- People multitasking with their mobile phones
- New York Times - YOUR BRAIN ON COMPUTERS - Hooked on Gadgets, and Paying a Price
Excerpt: No Vacations
For spring break, the family rented a cottage in Carmel, Calif. Mrs. Campbell hoped everyone would unplug.
"But the day before they left, the iPad from Apple came out, and Mr. Campbell snapped one up. The next night, their first on vacation, “We didn’t go out to dinner,” Mrs. Campbell mourned. “We just sat there on our devices.” Multimedia
Interactive Feature A Multitasker's Perspective
Interactive Feature Test Your Focus
Slide Show Juggling the Screens
Graphic Warning Signs of Technology Overload Related
An Ugly Toll of Technology: Impatience and Forgetfulness (June 7, 2010) Your Brain on Computers: More Americans Sense a Downside to an Always Plugged-In Existence (June 7, 2010) Readers' Comments Matt Richtel will answer questions from readers. If you have a question for Mr. Richtel please post it in the comments section of this article. Post a Comment » She rallied the troops the next day to the aquarium. Her husband joined them for a bit but then begged out to do e-mail on his phone.
Later she found him playing video games.
The trip came as Mr. Campbell was trying to raise several million dollars for his new venture, a goal that he achieved. Brenda said she understood that his pursuit required intensity but was less understanding of the accompanying surge in video game.
His behavior brought about a discussion between them. Mrs. Campbell said he told her that he was capable of logging off, citing a trip to Hawaii several years ago that they called their second honeymoon.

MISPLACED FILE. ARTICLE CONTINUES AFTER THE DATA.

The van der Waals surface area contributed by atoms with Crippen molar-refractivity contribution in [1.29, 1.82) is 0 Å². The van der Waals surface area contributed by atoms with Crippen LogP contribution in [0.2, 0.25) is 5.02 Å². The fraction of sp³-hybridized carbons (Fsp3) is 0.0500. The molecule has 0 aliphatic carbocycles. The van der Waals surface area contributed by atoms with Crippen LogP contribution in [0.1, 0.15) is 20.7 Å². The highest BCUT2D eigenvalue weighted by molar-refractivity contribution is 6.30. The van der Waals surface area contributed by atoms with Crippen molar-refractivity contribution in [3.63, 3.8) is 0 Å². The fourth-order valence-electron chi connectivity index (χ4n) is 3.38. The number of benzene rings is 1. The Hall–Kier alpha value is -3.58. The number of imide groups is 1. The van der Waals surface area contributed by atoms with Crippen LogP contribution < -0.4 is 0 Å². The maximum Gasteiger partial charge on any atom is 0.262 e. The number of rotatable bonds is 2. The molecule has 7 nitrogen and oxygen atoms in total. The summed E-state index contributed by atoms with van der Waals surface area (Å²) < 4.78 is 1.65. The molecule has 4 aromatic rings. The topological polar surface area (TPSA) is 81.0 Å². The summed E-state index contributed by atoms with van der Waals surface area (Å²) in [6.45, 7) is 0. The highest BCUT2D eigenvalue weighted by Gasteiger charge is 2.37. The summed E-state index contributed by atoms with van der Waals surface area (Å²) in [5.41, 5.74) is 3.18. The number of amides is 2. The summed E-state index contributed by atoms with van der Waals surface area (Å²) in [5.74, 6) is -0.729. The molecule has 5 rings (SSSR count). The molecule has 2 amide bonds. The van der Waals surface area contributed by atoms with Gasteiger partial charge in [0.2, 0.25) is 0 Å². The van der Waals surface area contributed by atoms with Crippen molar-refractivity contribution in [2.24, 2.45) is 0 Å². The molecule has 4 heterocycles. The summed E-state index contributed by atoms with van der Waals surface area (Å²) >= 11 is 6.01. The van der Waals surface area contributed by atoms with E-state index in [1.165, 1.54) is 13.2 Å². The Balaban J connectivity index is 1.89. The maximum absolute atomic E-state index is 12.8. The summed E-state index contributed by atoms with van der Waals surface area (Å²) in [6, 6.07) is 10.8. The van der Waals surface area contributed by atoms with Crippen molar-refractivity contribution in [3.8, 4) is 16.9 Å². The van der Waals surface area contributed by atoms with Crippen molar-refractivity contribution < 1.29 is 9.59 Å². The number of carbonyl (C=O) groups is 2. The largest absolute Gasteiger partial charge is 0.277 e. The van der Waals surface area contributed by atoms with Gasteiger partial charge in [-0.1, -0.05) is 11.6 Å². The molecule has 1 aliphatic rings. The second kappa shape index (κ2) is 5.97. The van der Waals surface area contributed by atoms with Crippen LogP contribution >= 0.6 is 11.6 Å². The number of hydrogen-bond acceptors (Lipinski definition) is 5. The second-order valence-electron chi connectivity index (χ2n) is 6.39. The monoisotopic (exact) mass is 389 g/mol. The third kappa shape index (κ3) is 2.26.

“What trip are you thinking about?” she said she asked him. She recalled that he had spent two hours a day online in the hotel’s business center.
On Thursday, their fourth day in Carmel, Mr. Campbell spent the day at the beach with his family. They flew a kite and played whiffle ball.
Connor unplugged too. “It changes the mood of everything when everybody is present,” Mrs. Campbell said.
The next day, the family drove home, and Mr. Campbell disappeared into his office.
Technology use is growing for Mrs. Campbell as well. She divides her time between keeping the books of her husband’s company, homemaking and working at the school library. She checks e-mail 25 times a day, sends texts and uses Facebook.
Recently, she was baking peanut butter cookies for Teacher Appreciation Day when her phone chimed in the living room. She answered a text, then became lost in Facebook, forgot about the cookies and burned them. She started a new batch, but heard the phone again, got lost in messaging, and burned those too. Out of ingredients and shamed, she bought cookies at the store.
She feels less focused and has trouble completing projects. Some days, she promises herself she will ignore her device. “It’s like a diet — you have good intentions in the morning and then you’re like, ‘There went that,’ ” she said.
Mr. Nass at Stanford thinks the ultimate risk of heavy technology use is that it diminishes empathy by limiting how much people engage with one another, even in the same room.
“The way we become more human is by paying attention to each other,” he said. “It shows how much you care.”
That empathy, Mr. Nass said, is essential to the human condition. “We are at an inflection point,” he said. “A significant fraction of people’s experiences are now fragmented.”